When a friend turns creepy

We bring you this post from Summer Carrick, our Crossing Borders project coordinator.

Here is the scene…

Two of your friends start dating. They fall in love, but instead of coming back to the surface they stay immersed.

In a weird way.

In a way that makes you feel uncomfortable, but you can’t quite put your finger on why.

Then you notice that she grows more silent, and he does all the talking. You see less of them. She seems nervous. She makes excuses for him. Her face is stressed. The energy does not feel happily in love, rather, it’s just…tense.

So, what do you do when you are sitting at dinner and he starts to belittle her?

You would think after 12 years of doing this work, I would have the answer. Instead, I fight with what I was socialized to do (nothing, none of my business) and what I want to do (support my friends to have a happy relationship).

But, how?

Many research hours later, this is the best I could find:

– I talk about it when things are good and we are just talking naturally about his relationship.

– I am direct and clear about what I have seen and how it impacts ME as HIS friend.

– I’m not judging you, friend, but this is what happened and how I experienced it.

– So now that you know it’s not working for me, is it working for you?

– I don’t have all the answers, but I’m willing to be a friend and support you.

– Just know that I’m not willing to watch you be a bully.

If all of that is too much and I don’t know what to say, I default to the truth….I care and I am concerned.

And yes, I’ve seen my women friends using abusive behavior too. I’ve seen it in straight and queer relationships. And you know what?  I’m not scared to call those women out on it. And when I do, they have always gone straight to critical reflection and apologies. So why is it that when I have tried to have this kind of conversation with men, they have become defensive or downright scary? The best I can come up with is the way we socialize men. The scary reaction may be why we avoid talking to men about their abusive behavior. And the cost of that is much too great. So, as scary as it seems to care and be concerned, we can’t afford the alternative.

-Summer Carrick, the coordinator of our Crossing Borders Project

Make a wish

We are pleased to bring you this post from guest blogger Phil Jordan, Elder Abuse Project Coordinator at the King County Prosecutor’s Office.

Last year, my friend Rob, local actor extraordinaire, played the part of Lightning Lad, sidekick to superhero Electron Boy. It was part of a heartwarming story orchestrated by the Make-A-Wish Foundation to grant Erik Martin, a terminally ill 13-year-old, his heart’s desire.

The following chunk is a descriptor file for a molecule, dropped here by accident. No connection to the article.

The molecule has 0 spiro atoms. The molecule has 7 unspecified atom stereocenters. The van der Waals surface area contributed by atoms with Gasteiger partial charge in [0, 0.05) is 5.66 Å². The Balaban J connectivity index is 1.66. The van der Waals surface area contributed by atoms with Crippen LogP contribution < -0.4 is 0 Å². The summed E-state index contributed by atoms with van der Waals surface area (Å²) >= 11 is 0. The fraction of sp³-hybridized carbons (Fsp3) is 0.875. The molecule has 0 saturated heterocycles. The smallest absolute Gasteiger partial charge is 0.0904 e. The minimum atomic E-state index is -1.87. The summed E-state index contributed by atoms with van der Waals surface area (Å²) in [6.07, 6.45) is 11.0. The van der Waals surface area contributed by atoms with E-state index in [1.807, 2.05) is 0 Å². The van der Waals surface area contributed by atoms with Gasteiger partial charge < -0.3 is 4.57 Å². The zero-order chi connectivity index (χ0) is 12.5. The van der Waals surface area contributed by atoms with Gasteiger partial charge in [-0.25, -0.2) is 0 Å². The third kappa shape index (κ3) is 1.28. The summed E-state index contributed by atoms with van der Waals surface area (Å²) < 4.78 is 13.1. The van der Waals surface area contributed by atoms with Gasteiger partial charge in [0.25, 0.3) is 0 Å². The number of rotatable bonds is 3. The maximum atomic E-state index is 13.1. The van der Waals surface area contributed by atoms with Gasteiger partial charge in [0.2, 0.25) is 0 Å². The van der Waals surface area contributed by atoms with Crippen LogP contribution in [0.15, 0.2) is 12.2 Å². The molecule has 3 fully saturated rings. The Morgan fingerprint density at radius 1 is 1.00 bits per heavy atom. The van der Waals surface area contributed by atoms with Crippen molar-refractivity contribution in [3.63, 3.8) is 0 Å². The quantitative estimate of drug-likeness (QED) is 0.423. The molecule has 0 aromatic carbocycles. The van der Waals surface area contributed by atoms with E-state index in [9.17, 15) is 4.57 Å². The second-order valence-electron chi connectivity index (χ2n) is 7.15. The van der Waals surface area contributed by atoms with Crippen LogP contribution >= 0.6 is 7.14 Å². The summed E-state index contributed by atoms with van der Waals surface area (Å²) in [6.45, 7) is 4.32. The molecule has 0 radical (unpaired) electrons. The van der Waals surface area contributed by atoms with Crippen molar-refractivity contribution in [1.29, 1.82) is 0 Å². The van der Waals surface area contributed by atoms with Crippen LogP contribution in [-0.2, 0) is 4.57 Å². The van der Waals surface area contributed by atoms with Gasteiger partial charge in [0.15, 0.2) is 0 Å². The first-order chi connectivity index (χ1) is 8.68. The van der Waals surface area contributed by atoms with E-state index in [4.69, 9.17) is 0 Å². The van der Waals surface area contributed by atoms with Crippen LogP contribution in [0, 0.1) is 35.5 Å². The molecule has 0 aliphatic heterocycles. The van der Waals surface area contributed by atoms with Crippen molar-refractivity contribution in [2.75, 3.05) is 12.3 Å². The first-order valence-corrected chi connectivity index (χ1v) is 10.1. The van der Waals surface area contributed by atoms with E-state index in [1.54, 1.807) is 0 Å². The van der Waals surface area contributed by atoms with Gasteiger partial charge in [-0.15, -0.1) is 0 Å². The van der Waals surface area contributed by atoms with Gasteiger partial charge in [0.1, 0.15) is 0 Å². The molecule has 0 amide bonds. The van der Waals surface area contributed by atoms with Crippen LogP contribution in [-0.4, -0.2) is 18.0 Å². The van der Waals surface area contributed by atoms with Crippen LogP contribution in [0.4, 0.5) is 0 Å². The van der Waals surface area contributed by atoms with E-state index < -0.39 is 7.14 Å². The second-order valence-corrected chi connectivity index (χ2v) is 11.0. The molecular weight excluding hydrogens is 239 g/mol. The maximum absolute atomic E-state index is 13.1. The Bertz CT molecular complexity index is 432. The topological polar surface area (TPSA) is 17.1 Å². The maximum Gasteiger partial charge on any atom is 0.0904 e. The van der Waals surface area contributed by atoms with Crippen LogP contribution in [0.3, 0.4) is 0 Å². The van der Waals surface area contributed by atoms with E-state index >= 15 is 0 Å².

I have to credit Erik and Rob with helping me understand my mixed feelings about the Make-A-Wish phenomenon. Don’t get me wrong, I love seeing the kids’ eyes light up when their wish comes true and I honor the people who donate their time and effort to make it happen.

But I also feel a little bit grumpy about the whole thing. For the past 12 years, I have worked to connect domestic violence and sexual assault  advocates to people with disabilities and elders. So many people in this population are abused and no amount of wishing puts a stop to it. The advocates want to be helpful, but they sometimes resist altering how they work, and that can make it impossible for the people I work with to use their services.

For example, advocates often rely on the term “intimate partner violence.” Many elders and people with disabilities are abused by other family members or caregivers. The relationship may be “intimate,” but not in the way the advocates mean.

Also, people with dementia, mental illness, intellectual disabilities, or brain injuries need advocates to find new ways to help them explore options, plan for safety, and overcome the abuser’s power and control.

My wish is that elders and people with disabilities no longer experience abuse. But there is no organization that has the wherewithal to grant my wish, and I remain grumpy about that.

But I know that domestic violence and sexual assault programs are the best place to find services aimed directly at eliminating the power and control that abusers exert. That is true for women battered by their intimate partner, and it is true for elders and people with disabilities abused by people they trust. I am grateful for the advocates’ work and wish that all people being abused could benefit from it. And maybe they can grant me my other wish―to be less grumpy.

Dude, WTF?

Alright – can we all agree that domestic violence is not going away until abusers knock it off? So the bazillion dollar question is, how do we make that happen?

I think we could create a lot of change by simply challenging abusive behavior when we see it. But some people get nervous, hesitant about how to confront an abuser. And for good reason. I’m not saying you should put on a superhero suit and wrestle the knife out of his hand. I’m not even talking about physical violence. We need to call people out way before things escalate to that point. I’m saying notice and comment on the creepy, possessive, controlling stuff your friend says or does: convey a sense of alarm; describe the bad/worrisome behavior; and tell the person to stop. It’s that simple.